Biblical Interpretation from Someone with no Training in Biblical Interpretation
Who you journey through life with matters. This seems basic, as we know that by hanging out with negative influences we can be dragged down with them. However, this can apply to our spiritual life as well. While reading through 2 Kings, the Holy Spirit showed me a story that we can take home in understanding our relationship with Christ Jesus and what that can mean for us.
The story opens like most of 1 and 2 Kings, with a description of the new king taking the throne. History records,
Joram son of Ahab became king of Israel in Samaria in the eighteenth year of Jehoshaphat king of Judah, and he reigned twelve years. He did evil in the eyes of the Lord, but not as his father and mother had done. He got rid of the sacred stone of Baal that his father had made. Nevertheless he clung to the sins of Jeroboam son of Nebat, which he had caused Israel to commit; he did not turn away from them (2 Kings 3:1-3).
Joram was from a long line of evil kings in Israel. The Bible notes that he wasn’t quite as bad as his father, but that doesn’t mean much since although he opposed Baal worship, he still wasn’t promoting the worship of God. In the story, Joram represents us. He was born into evil and, not knowing any better, kept following that evil’s ways (the sin of Jeroboam). In the same way we’re born into the world already tainted by original sin and surrounded daily by other’s sins as well; which we learn without thinking. Joram ran into a spot of trouble though. 2 Kings 3:5-6 tells us, “But after Ahab died, the king of Moab rebelled against the king of Israel. So at that time King Joram set out from Samaria and mobilized all Israel.” This was a big deal, Moab was not a small nation, well, they weren’t huge, but they were strong. Joram knew he couldn’t do this himself, so he sent for help. We read,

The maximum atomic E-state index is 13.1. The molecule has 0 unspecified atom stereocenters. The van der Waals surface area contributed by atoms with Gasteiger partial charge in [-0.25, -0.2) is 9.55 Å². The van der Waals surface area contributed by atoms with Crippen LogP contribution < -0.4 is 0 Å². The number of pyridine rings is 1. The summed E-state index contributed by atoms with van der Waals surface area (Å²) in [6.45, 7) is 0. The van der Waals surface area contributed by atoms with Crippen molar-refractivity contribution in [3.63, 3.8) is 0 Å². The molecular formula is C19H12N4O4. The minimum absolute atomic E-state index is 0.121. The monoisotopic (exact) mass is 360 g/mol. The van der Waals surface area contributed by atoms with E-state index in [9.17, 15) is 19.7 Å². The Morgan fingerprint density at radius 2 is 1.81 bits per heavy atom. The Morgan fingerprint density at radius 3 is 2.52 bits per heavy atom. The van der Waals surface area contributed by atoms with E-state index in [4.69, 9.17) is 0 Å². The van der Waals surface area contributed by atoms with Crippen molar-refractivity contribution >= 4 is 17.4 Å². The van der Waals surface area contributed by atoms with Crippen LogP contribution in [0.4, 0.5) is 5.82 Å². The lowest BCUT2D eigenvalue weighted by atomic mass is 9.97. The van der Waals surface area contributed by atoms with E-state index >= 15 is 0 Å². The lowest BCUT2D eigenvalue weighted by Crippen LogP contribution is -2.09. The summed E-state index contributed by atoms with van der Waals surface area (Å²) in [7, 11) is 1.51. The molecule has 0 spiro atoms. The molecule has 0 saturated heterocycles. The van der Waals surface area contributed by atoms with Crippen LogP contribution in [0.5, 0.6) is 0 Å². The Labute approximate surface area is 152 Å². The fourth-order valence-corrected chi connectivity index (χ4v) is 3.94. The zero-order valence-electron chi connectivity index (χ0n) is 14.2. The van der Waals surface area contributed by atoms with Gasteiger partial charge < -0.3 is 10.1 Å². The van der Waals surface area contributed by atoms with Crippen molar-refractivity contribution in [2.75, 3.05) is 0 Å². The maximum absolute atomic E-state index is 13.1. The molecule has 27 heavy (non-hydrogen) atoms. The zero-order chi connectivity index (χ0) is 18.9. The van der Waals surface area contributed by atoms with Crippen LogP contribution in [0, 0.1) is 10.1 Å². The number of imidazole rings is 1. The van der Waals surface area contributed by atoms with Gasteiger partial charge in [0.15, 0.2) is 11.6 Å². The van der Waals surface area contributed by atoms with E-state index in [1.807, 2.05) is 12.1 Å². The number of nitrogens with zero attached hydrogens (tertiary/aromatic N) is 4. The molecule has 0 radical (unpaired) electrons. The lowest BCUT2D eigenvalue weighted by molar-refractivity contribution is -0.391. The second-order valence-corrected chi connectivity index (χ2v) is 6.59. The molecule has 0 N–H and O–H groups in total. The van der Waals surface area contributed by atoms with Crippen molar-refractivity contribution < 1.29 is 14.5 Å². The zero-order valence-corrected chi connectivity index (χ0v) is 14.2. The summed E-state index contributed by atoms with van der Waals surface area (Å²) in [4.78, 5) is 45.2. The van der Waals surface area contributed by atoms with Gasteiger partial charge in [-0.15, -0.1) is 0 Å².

He also sent this message to Jehoshaphat king of Judah: “The king of Moab has rebelled against me. Well you go with me to fight against Moab?”
“I will go with you,” he replied. “I am as you are, my people as your people, my horses as your horses” (2 Kings 3:7).
Let’s take a look at Jehoshaphat and what he means to us in this story. First of all, Jehoshaphat was one of the kings labeled as “good.” His introduction reads,
Jehoshaphat was thirty-five years old when he became king, and he reigned in Jerusalem twenty-five years. His mother’s name was Azubah daughter of Shilhi. In everything he walked in the ways of his father Asa and did not stray from them; he did what was right in the eyes of the Lord. The high places, however, were not removed, and the people continued to offer sacrifices and burn incense there (1 Kings 22:42-43).